Be Useful, But Don’t Get Used: What to Think About Before You Donate Your Body to Science

For a lot of people, end of life planning creates a desire to be remembered after they’re gone. Some may only want to live on in the memories of the people they love. Others might be inspired to give to charity or to do something creative, to literally leave their names on something lasting. But one of the simplest ways to contribute to the future might be to consider the act of whole-body donation.

Medical researchers and scientists can’t develop the treatments and medicines of the future without real human bodies to help them. Despite modern technology offering virtual realities, anatomical models, video recordings, and simulations, there is no substitute for human remains in training medical students and surgeons. Cadavers help them practice the skills they use on live patients and develop new treatments and devices without hurting anyone. These innovations rely on whole body donations to make them possible.

In the past, medical schools and universities were the only places most people knew accepted body donations. Today, however, people have a choice about where to donate.

Organ transplant programs are an obvious choice for a lot of people, but many don’t know that the requirements to be an organ donor can be very strict. Everyone should register to donate at their local DMV, but the US Department of Health & Human Services reports that only 3 out of every 1000 people in the US die in a way that qualifies them to be organ donors. That means many generous people will be turned away and will need to make other plans. This is where tissue banks and whole-body donation programs come in.

“Whole-body donation program” is an easy to understand term for what people in the fields of science and medicine call a non-transplant tissue bank. These are companies that exist to provide medical researchers with the donated bodies they need to continue their work. Donors to these programs will not have their organs and tissues transplanted into living patients. Instead, they will go to medical schools, universities, surgical training programs, and medical science companies to help with important research. Examples might include gross anatomy classes, courses to teach surgeons new and less invasive techniques for use on future patients, or research departments looking to build better medical devices, like artificial joints or new kinds of pacemakers.

Body donation programs can be large or small, private or public, for profit or not-for-profit. The important thing to know is whether they are accredited or unaccredited. This means finding out whether they have anyone watching to make certain they stick to scientific and ethical standards that protect their donors, as well as the researchers who use those donations.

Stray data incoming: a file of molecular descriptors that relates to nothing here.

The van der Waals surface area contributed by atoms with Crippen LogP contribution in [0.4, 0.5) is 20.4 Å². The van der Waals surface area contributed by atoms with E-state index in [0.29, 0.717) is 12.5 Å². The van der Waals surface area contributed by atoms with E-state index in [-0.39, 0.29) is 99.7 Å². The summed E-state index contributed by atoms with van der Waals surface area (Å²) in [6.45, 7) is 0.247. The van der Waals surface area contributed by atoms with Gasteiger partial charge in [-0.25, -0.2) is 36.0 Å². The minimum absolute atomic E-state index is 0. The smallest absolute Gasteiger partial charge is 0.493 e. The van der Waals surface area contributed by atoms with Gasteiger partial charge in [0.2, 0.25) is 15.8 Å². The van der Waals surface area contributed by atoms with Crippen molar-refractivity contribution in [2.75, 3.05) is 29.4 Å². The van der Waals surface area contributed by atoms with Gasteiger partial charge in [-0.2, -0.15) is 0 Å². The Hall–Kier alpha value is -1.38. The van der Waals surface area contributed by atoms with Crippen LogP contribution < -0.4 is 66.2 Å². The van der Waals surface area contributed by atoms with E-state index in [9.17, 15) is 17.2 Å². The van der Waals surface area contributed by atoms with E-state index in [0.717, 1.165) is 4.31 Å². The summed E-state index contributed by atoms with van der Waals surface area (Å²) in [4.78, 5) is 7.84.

If you try to research body donation on the Internet, you will quickly run across examples of why accreditation is so important. News reports about families receiving concrete dust instead of their loved one’s ashes; about funeral homes who sold body parts of their clients without proper informed consent from the family; about improper storage or shipments of body parts; these are all the kind of horror movie stories that scare people away from donating their bodies to science. The truth, though, is that these events can almost always be traced back to unaccredited donation programs.

The American Association of Tissue Banks (the AATB) oversees accredited whole-body donation programs. This is the same group that makes the rules for the donated tissue that is transplanted into living patients. It sets the standards for how whole-body donation programs operate and how they treat and protect their donors. AATB requirements cover who can donate, what diseases are tested for, how donations are traced from start to finish, how data is kept safe, and how donors and donor families should be treated. These rules make sure donors are treated with respect and keep researchers safe. The AATB routinely audits and inspects the programs it accredits to make sure they follow the rules.

Having a system in place where an outside group keeps tabs on donation programs means that donors know they will never end up as the star in one of those gruesome headlines. A program that couldn’t trace and deliver a donor’s ashes, for example, would never earn—let alone keep—AATB accreditation. This assures people who want to donate their bodies to science they can feel confident they will be treated well and will have an impact on genuine medical research.

In the end, the desire to help advance medical science is something we should encourage. It will help all of us to live longer and healthier lives. By checking to make sure the program you donate to is accredited, you can be certain that your body will be useful to future generations and not be used by careless indivuduals.


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